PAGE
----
This September marks the 150th anniversary of a terrible episode in the history of The Church of Jesus Christ of Latter-day Saints. On September 11, 1857, some 50 to 60 local militiamen in southern Utah, aided by American Indian allies, massacred about 120 emigrants who were traveling by wagon to California. The horrific crime, which spared only 17 children age six and under, occurred in a highland valley called the Mountain Meadows, roughly 35 miles southwest of Cedar City.The victims, most of them from Arkansas, were on their way to California with dreams of a bright future. For a century and a half the Mountain Meadows Massacre has shocked and distressed those who have learned of it. The tragedy has deeply grieved the victims’ relatives, burdened the perpetrators’ descendants and Church members generally with sorrow and feelings of collective guilt, unleashed criticism on the Church, and raised painful, difficult questions.

How could this have happened? How could members of the Church have participated in such a crime? Two facts make the case even more difficult to fathom. First, nothing that any of the emigrants purportedly did or said, even if all of it were true, came close to justifying their deaths. Second, the large majority of perpetrators led decent, nonviolent lives before and after the massacre.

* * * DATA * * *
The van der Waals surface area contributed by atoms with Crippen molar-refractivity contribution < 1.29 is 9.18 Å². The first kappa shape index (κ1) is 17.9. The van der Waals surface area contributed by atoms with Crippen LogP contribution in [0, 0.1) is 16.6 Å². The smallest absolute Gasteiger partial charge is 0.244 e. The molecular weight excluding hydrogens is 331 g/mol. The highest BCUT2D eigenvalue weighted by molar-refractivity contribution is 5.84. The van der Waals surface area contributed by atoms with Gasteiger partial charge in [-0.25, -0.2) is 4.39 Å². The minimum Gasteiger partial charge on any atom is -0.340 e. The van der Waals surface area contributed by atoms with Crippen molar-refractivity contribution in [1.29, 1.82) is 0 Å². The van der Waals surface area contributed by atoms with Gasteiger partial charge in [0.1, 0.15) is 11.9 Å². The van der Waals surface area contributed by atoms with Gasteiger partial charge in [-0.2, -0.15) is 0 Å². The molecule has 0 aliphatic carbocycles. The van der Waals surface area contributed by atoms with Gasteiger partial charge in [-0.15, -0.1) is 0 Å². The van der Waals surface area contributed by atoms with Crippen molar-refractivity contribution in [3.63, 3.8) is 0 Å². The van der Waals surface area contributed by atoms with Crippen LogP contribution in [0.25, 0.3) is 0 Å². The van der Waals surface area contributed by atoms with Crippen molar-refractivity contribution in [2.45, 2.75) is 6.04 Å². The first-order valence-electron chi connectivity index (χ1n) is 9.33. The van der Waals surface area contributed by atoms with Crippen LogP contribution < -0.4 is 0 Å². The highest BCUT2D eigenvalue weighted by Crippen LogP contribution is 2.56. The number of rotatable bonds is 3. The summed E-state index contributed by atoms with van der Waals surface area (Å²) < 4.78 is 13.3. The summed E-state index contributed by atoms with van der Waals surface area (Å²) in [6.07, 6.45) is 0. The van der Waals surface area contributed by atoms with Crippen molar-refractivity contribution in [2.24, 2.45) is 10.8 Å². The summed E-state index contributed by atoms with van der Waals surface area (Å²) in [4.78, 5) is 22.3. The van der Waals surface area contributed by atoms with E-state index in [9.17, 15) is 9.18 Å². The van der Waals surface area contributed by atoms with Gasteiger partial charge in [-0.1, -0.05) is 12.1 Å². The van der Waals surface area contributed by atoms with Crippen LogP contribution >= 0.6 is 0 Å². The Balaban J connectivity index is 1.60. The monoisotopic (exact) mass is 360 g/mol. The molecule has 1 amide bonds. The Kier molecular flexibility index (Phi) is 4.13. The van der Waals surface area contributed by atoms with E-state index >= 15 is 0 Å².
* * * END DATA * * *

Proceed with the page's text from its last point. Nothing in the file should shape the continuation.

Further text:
My question today is this:

Why is the LDS church so quick to condemn Mountain Meadows, but so slow to clearly and wholly recant “The Mark of Cain?”

Is it because “The Massacre” is historically specific and cannot be defended as inspired by scripture? Is “The Mark” more difficult to remove as church doctrine because so much literature and teaching and human capital was spent by Mormons to enforce the Racist identification for separation? Are we not required — as a non-denominational and cogent society — to confront and defeat our demons of the past by discussing them brightly and bringing light to them, and refusing to bury them in the dustbin of Dark Things Not Discussed? Doesn’t darkness create its own everlasting supernatural power?


  1. Interesting post! I live not for away from a huge Mormon church.
    I didn’t know about either of these things, and have to say I’m disgusted. But I also have to say, I’m part of a ‘minority’ (non-Christian) religion, and we’ve had our fair share of people totally misrepresenting or misunderstanding us and what we’re about.
    ~But having said that, we’ve never killed anybody or been racist, and we have a healthy population of all kinds of ethnicities and sexual preferences.